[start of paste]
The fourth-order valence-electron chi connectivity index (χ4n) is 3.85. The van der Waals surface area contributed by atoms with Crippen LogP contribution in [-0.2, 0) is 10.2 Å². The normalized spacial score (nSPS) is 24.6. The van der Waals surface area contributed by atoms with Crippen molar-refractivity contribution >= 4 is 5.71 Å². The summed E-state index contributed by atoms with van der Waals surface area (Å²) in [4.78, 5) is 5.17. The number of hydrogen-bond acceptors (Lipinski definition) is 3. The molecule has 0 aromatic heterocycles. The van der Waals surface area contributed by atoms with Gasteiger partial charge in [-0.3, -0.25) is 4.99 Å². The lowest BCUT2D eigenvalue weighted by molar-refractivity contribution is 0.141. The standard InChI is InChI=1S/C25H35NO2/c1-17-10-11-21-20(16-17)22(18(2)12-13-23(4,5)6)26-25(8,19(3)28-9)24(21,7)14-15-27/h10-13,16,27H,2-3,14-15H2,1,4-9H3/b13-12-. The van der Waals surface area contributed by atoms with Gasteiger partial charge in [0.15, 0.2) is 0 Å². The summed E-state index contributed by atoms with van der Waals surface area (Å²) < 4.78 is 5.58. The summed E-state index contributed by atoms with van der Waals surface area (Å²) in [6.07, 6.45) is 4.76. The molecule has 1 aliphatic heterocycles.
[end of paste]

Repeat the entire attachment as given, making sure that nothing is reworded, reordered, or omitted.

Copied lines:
The fourth-order valence-electron chi connectivity index (χ4n) is 3.85. The van der Waals surface area contributed by atoms with Crippen LogP contribution in [-0.2, 0) is 10.2 Å². The normalized spacial score (nSPS) is 24.6. The van der Waals surface area contributed by atoms with Crippen molar-refractivity contribution >= 4 is 5.71 Å². The summed E-state index contributed by atoms with van der Waals surface area (Å²) in [4.78, 5) is 5.17. The number of hydrogen-bond acceptors (Lipinski definition) is 3. The molecule has 0 aromatic heterocycles. The van der Waals surface area contributed by atoms with Gasteiger partial charge in [-0.3, -0.25) is 4.99 Å². The lowest BCUT2D eigenvalue weighted by molar-refractivity contribution is 0.141. The standard InChI is InChI=1S/C25H35NO2/c1-17-10-11-21-20(16-17)22(18(2)12-13-23(4,5)6)26-25(8,19(3)28-9)24(21,7)14-15-27/h10-13,16,27H,2-3,14-15H2,1,4-9H3/b13-12-. The van der Waals surface area contributed by atoms with Gasteiger partial charge in [0.15, 0.2) is 0 Å². The summed E-state index contributed by atoms with van der Waals surface area (Å²) < 4.78 is 5.58. The summed E-state index contributed by atoms with van der Waals surface area (Å²) in [6.07, 6.45) is 4.76. The molecule has 1 aliphatic heterocycles.